Recent high profile data center outages have again brought to fore that while a lot of equipment and facility investments have been made on redundancy and disaster recovery, there is still high reliance on manual operations. Surveys have indicated that human error ranks as the second highest causal factor in data center outages. This in turn has been attributed to failure in adherence to standard operating procedures (SOPs) which are usually well defined but forgotten – or worse, not made aware to operating staff.

There are several pitfalls of keeping the SOP as a manual and not automating the procedures. The logical home for automated procedures is the DCIM (Data Center Infrastructure Management) which essentially is an Operations, Planning and Management software for a Data Center. These set of operational procedures are packaged into a “DCIM Policies” framework which link into different modules of the DCIM Software such that the DCIM detects any potential violation and sends alerts.

There are 12 key operating procedures that should be part of “DCIM Policies”. These policies broadly fall under three major categories:Risk ManagementGovernance and Efficiency Management. I have written this blog in 3 parts. This is Part 1 of the blog where I have discussed about the first category that is Risk Management and the DCIM policies that fall under it.

  1. Risk Management: This tries to mitigate a Data Center Manager’s nightmare of an unplanned downtime, or worse an extended outage that disrupts business application availability, causes massive financial loss and damages an organization’s reputation.  The policies that fall under Risk Management are Alarm Policy, Escalation Policy, Redundancy Policy and Disaster Recovery Policy.
  2. Alarm Policy: helps to decide which devices and parameters need what frequency of monitoring, and defining their threshold levels in the system. Consider expected operating temperature and humidity range as an example. Ideally, we should include the operating temperature and humidity ranges at device-level, at rack-level, at the row-level: for each hot and cold aisle, and at the room-level: for general comfort of operating staff. This is a high-priority decision factor under DCIM alarm policy to prevent smoke, fire or damage to devices.
  3. Escalation Policy: It is important to establish a clear-cut escalation process to know as to how and when alerts should be escalated in a data center. Escalation policy need to be developed and rehearsed to ensure the chain of command is informed and the appropriate resources are brought to bear as any situation develops. An escalation table can be defined in DCIM, which outlines the protocol, channels for escalating issues and contact personnel with the appropriate expertise.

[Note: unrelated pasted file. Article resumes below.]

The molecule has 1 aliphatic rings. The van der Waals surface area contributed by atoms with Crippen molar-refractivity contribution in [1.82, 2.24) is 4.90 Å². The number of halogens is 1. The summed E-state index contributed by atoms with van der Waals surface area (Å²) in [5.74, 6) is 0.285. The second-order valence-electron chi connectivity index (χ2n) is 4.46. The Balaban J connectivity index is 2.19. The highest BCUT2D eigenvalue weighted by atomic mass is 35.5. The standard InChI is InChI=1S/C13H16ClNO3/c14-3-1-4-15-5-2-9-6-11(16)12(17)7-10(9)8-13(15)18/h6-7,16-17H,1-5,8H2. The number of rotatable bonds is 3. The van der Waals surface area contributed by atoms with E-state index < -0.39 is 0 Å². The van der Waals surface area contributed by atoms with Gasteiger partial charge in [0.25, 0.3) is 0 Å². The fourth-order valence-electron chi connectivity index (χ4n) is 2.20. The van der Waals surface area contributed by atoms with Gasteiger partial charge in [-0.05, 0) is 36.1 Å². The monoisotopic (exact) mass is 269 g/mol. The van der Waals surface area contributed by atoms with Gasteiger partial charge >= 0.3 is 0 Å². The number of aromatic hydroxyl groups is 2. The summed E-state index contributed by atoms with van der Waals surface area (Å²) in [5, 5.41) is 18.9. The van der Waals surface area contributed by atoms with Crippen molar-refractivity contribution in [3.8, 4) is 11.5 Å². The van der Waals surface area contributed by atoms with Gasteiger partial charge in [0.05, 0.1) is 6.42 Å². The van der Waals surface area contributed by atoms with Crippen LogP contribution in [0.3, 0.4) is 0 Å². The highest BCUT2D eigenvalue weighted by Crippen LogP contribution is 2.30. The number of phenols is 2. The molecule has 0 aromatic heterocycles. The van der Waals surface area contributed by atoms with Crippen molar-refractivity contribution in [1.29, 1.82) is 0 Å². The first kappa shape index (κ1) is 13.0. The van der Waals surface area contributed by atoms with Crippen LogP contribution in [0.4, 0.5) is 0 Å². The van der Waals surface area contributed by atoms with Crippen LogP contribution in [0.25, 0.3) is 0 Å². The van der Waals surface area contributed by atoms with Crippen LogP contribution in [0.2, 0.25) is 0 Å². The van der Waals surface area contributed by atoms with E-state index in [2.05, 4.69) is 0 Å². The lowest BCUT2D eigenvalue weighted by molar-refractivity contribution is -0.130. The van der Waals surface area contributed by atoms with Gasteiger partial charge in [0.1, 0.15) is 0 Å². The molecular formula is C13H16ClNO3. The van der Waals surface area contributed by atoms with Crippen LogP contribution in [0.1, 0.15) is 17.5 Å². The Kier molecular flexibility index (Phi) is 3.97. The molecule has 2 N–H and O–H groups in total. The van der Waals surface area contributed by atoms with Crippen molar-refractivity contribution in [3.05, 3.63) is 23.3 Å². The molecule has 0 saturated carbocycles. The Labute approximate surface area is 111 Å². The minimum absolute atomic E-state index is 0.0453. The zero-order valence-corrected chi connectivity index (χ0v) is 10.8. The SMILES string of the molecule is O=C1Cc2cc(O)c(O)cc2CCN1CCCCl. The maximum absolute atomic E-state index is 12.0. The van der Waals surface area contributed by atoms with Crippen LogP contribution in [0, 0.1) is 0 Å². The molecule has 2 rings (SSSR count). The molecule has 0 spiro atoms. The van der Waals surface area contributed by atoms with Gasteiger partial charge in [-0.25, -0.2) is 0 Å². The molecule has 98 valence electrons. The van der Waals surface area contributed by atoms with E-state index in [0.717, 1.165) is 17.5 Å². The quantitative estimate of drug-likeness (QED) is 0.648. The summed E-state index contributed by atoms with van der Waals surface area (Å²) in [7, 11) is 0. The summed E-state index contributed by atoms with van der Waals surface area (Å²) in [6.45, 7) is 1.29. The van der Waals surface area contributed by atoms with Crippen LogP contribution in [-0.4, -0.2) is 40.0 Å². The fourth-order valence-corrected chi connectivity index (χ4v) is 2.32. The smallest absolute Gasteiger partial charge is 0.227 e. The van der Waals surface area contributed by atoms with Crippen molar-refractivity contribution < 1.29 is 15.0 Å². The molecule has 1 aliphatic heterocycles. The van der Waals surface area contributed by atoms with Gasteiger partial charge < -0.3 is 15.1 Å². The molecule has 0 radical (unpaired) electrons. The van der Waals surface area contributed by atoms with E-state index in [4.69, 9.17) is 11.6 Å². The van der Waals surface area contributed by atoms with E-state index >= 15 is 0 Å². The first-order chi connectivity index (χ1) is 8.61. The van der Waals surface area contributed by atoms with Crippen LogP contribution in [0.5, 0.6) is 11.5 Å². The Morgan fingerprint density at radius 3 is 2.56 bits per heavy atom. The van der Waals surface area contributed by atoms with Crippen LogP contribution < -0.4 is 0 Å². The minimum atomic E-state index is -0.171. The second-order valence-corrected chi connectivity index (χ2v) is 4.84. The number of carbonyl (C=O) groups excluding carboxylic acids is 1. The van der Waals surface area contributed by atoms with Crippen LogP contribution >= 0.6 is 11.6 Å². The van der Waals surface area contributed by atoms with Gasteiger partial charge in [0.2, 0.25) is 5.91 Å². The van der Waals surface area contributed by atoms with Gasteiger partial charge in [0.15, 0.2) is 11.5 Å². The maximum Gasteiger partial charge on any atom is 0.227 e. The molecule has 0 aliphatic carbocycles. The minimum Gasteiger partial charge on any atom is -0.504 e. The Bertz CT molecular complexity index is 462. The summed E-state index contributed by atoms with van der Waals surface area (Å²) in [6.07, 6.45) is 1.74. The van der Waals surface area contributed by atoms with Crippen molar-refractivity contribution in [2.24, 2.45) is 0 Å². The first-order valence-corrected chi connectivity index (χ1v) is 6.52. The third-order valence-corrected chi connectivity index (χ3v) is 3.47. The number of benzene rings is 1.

4. Redundancy Policy: is important to be defined in DCIM depending on customer’s needs i.e. whether to have an N+1, N+2 configuration. It is not just redundant components that are important but also the process to test and make sure they work reliably such as scheduled failover drills and research into new methodologies. If we cannot have two, we need to figure out how we can cobble together a replacement system if the primary equipment becomes unavailable or fails.
  5. Disaster Recovery Policy: It is crucial to have a disaster recovery plan in place with metrics of RTO (Recovery Time Objective) and RPO (Recovery Point Objective) well defined in the SLA. A data center disaster is considered when none of the redundancy options are available: a complete power outage, for example, is a disaster. In such a situation, how quickly can we recover to get at least one section of the data center up and running (RTO). How much longer will it take to recover to the point before the initial power failure leading to complete outage (RPO).

Every process/operating procedure involved within the data center should have a policy behind it to help keep the environment maintained and managed. Deviations from acceptable range should be automatically detected for immediate corrective action and where possible even prevent a violation. Besides helping to avoid data center failures, automated policies help in better governance and driving efficiency improvements. In my next blog I will share about streamlined governance and best practices that apply to data centers. For more information on how to derive benefits from DCIM policy based systems, download the Greenfield Software white paper “DCIM Policies: Automating Data Center Standard Operating Procedures”.